The head of the United Nations human rights office called on Tuesday for the immediate release of prominent Egyptian activist Alaa Abdel-Fattah, who has been refusing all food and water since the start of the COP27 climate conference on Sunday.
Alaa “is in great danger,” Volker Türk said, according to the Associated Press. “His dry hunger strike puts his life at acute risk.”
As spokesman for his office said the U.N. had last raised the issue of Alaa’s health with the Egyptian authorities on Friday, and that they were calling for him “to be urgently, immediately released.”
Meanwhile, German Chancellor Olaf Scholz said he and other world leaders in Egypt’s resort town of Sharm el-Sheikh had explicitly raised Alaa’s case with their Egyptian counterparts.
“Something needs to happen to make a release possible, so that the hunger striker doesn’t die,” Scholz said.
Alaa, a dual Egyptian-British citizen who was an important figure in the pro-democracy “Arab Spring” movement more than a decade ago, has been imprisoned in Egypt for virtually the entire tenure of Egypt’s current authoritarian President Abdel Fattah el-Sisi, since 2014. Alaa’s family and human rights groups call the charges against him spurious.
“I’m scared for Alaa, but I also really understand his decision for escalation, because he’s bound to die in prison,” his sister Sanaa Seif, who’s previously spent time in an Egyptian prison for her rights activism, told CBS News last week. “Maybe the way out for him is to kind of fasten the timeline, so that maybe there is enough pressure to save him.”
Seif, who also holds dual Egyptian-British citizenship, traveled to Egypt to attend the COP27 summit as a delegate, where she vowed to continue raising attention for her brother’s case. Her trip came after she spent days camping outside Britain’s Foreign Office in the weeks leading up to the climate conference.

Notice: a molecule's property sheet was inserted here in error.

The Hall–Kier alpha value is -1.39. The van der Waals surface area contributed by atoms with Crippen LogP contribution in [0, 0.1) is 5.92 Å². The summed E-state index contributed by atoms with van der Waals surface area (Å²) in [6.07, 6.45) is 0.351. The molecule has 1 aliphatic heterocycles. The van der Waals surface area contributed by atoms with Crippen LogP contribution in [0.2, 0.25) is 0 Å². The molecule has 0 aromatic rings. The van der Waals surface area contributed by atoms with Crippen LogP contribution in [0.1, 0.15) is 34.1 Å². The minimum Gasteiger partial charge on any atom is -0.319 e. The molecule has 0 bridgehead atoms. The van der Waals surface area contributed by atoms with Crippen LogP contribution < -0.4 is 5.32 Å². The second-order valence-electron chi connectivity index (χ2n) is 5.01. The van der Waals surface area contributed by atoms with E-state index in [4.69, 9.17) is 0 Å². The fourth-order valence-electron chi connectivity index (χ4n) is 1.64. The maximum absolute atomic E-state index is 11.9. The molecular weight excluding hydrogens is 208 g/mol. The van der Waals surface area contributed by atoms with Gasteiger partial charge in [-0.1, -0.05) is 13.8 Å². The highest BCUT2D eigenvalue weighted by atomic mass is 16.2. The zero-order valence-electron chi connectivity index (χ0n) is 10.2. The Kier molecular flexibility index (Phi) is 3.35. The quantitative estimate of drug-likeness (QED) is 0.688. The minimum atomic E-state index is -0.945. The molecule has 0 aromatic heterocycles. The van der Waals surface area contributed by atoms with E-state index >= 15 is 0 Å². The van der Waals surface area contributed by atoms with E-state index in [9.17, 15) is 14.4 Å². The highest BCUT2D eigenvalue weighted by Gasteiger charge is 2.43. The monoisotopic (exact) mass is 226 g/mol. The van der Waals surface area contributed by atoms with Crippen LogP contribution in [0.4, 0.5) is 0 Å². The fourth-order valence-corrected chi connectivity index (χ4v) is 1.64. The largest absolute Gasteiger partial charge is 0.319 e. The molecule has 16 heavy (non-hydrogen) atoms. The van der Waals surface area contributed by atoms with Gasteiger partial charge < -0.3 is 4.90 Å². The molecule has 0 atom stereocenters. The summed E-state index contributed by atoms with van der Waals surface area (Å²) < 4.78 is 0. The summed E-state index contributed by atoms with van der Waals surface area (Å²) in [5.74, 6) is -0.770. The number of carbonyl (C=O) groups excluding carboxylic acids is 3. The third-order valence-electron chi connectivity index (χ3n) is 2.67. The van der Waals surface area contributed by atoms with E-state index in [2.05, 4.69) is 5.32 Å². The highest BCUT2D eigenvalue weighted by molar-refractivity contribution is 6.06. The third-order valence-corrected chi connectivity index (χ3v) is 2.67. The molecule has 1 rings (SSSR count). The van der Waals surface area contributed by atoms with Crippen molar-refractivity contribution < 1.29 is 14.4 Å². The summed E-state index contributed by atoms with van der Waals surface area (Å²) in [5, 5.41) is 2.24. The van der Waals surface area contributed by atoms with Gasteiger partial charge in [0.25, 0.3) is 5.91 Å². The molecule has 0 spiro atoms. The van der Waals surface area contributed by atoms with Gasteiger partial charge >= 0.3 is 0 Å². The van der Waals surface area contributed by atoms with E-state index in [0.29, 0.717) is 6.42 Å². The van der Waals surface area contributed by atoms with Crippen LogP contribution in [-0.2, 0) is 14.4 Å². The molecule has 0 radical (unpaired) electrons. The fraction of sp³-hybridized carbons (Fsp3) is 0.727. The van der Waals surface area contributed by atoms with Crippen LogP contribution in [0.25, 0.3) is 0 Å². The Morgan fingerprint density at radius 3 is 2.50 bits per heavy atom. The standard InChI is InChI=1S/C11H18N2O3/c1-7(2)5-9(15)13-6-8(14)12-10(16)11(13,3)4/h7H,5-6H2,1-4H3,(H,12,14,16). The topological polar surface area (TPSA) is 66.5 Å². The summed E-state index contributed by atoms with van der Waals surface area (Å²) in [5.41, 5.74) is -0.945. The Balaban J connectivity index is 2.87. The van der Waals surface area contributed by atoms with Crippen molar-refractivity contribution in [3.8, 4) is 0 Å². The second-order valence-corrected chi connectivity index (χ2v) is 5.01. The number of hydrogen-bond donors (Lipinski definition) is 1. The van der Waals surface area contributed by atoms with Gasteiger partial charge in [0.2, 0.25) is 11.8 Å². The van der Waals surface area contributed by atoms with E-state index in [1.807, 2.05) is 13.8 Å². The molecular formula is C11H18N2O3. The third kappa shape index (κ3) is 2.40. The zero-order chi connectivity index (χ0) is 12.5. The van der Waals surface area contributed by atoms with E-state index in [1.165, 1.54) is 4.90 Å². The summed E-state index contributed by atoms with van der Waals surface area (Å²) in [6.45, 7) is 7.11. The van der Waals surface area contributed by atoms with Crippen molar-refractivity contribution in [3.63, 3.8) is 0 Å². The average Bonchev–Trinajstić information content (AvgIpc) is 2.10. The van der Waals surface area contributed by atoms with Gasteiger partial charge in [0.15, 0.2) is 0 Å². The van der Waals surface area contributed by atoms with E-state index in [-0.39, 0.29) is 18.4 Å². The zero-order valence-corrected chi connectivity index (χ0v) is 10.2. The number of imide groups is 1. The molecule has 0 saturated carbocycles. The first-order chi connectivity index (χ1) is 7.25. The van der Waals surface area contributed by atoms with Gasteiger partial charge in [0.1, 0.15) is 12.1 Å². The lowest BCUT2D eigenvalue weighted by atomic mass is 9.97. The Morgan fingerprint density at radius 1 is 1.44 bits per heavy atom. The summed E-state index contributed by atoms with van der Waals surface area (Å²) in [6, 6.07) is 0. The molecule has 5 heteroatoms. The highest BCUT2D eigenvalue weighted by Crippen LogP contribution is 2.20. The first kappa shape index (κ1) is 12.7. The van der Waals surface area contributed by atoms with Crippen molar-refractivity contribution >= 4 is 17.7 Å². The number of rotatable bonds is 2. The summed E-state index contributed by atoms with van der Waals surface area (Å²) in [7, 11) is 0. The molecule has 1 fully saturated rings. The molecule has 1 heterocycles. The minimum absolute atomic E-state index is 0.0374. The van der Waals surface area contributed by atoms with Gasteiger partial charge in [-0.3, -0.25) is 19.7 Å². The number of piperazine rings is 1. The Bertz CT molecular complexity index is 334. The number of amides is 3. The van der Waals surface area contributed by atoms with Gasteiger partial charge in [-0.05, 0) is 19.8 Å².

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On Monday, U.K. Prime Minister Rishi Sunak said he would meet with el-Sisi at COP27 and “of course raise this issue. It’s something that not just the United Kingdom, but many countries want to see resolved.”
At a press conference on Tuesday, Seif said her family had not received their regular letter from Alaa, which they had been expecting at the start of the week, and that they were asking the British government to push for proof of life.
Seif said reports that el-Sisi had made a commitment to French President Emmanuel Macron, that Alaa’s health would be preserved, worried her.
“Are they force-feeding my brother right now? Is he handcuffed in a bed, put on IV’s against his will? This is what it sounds like to me when they say ‘preserve his health,’ but not acknowledge his hunger strike and not allow consular access.”
“Let’s be clear, we’re running out of time. If the authorities do not want to end up with a death they should have and could have prevented, they must act now,” the secretary general of rights group Amnesty International, Agnes Callamard, told journalists in Egypt on Sunday. “If they don’t, that death will be holding on to COP27. It will be in every single discussion — every single discussion there will be Alaa.”
El-Sisi’s government has sought to use its hosting of the COP27 gathering as a “show of force internally,” Seif said, insisting that climate change cannot be meaningfully addressed without political freedom.
“You’re facing interests, stuff like big oil companies and things like that, and any improvements we will get is because of the pressure of civil society and activists and marginalized communities, vulnerable communities,” she told CBS News. “In order to resolve the climate crisis, we need an open environment where people can express — can call on their politicians, can hold them accountable, and we don’t have that space in Egypt.”
Seif said she still hoped her brother would be freed and allowed to leave Egypt and join his family in the U.K., but if he isn’t, and he doesn’t survive, she said he will have made a difference.
The Egyptian regime “used him to set an example for others… this is something he didn’t choose,” she told CBS News. “I’m proud of him for living up to this example, and instead of becoming an example for oppression, a symbol of oppression, he’s become a symbol of resistance, of resilience.”